I don't know if John Bloor is particularly involved with the decision making process though.
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Old 08-12-2010, 09:42 AM   #66
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You might like to imagine that Wikipedia is the font of all knowledge but it is not.

Now I'm sure you want the last word, but I was involved with designing parts for the new Triumph business in the early days, so I do have some idea of what the history was and I'm pretty sure you were 4,000 miles away and, at best, reading magazine articles about it.
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Old 08-12-2010, 12:51 PM   #67
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Please ignore that Airhawk behind the curtain........


I appreciate the Pythonesque allusion, however your very argument shows you are wrong. Triumph the Meridan co-op went into receivership. All assets are sold including intellectual property along with the Triumph name, to John Bloor who starts a new company with new designs, new factory etc under the Triumph name. He then employs Les Harris to manufacture however many bikes he can from whats left while Hinkley Triumph gets underway.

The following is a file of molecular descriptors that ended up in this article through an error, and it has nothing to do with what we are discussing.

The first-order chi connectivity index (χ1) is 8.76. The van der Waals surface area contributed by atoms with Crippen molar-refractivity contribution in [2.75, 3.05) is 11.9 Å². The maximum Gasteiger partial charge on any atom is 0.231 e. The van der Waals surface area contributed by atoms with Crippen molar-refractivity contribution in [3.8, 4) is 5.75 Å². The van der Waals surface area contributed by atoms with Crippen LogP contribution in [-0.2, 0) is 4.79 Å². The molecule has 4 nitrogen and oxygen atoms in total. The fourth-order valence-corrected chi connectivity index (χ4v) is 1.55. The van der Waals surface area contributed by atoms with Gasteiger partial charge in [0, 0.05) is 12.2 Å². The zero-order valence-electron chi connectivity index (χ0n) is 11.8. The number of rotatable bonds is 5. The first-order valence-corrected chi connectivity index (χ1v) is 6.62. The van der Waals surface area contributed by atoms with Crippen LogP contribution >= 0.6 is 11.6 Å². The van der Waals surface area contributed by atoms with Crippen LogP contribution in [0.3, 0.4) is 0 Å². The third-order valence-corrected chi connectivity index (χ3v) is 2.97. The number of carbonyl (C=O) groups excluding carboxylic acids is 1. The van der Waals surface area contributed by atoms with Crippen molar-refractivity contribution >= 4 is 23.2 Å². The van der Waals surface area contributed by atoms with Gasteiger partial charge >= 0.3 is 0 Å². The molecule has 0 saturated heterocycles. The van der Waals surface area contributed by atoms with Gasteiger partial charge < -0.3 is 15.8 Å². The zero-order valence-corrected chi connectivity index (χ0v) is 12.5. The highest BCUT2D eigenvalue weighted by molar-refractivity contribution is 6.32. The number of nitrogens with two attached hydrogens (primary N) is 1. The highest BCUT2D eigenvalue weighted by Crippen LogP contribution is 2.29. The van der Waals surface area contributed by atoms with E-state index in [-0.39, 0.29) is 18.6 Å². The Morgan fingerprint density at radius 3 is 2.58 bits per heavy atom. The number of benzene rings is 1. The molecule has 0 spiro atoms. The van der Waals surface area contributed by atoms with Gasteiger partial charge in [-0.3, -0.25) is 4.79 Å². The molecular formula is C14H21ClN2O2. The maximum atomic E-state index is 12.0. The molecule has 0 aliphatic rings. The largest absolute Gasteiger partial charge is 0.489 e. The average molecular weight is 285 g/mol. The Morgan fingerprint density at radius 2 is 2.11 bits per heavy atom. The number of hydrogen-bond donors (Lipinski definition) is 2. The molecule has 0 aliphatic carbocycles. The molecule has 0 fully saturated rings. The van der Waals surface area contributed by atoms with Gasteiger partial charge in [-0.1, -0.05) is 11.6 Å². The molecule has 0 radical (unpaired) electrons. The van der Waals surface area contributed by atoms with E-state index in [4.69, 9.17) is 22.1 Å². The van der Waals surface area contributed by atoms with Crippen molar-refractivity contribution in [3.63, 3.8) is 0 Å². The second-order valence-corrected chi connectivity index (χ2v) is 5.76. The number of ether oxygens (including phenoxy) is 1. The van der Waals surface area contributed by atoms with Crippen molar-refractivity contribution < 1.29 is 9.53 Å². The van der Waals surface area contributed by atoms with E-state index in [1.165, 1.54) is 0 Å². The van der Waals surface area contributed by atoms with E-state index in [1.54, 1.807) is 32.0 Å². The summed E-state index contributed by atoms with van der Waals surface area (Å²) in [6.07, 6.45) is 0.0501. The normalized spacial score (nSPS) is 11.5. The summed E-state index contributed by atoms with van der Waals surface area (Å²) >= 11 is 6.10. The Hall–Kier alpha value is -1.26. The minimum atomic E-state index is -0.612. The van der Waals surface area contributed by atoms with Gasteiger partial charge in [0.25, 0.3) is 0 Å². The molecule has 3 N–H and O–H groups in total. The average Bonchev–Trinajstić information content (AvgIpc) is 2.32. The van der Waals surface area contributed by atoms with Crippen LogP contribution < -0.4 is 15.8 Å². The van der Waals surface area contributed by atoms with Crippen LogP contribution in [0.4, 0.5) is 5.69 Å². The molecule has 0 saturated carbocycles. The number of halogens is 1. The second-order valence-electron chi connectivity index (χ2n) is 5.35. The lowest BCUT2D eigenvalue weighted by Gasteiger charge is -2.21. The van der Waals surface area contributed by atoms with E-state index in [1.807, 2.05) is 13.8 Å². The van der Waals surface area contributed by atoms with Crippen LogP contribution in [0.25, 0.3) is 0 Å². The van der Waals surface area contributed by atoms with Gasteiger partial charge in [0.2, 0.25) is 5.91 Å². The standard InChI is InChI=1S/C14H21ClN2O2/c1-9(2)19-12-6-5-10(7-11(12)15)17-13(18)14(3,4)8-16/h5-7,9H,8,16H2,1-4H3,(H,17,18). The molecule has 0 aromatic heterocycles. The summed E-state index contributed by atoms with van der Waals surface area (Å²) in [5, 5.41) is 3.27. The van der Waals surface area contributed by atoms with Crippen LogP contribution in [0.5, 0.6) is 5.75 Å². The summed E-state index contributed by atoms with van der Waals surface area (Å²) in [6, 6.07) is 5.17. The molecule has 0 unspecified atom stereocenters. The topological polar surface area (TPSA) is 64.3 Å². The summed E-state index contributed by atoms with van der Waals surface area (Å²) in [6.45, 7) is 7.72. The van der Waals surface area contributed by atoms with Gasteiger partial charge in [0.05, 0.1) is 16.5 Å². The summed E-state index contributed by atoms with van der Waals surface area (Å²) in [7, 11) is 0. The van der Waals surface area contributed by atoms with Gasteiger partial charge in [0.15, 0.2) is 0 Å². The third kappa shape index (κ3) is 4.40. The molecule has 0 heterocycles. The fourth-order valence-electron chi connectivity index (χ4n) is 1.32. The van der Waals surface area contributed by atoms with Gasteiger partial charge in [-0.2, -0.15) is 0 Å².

The continuity exists because the intellectual rights, tooling and name along with production of a few bikes continued "under new ownership" but continued none the less. Finally, John Bloor is a very astute businessman, I would imagine before he opened himself up to liable and claims of false advertising by claiming that his version of Triumph Motorcycles was the continuation of the Triumph Motorcycles that started in 1902 he would have had some very clever Barristers investigate the issue under English corporate law six ways till Sunday.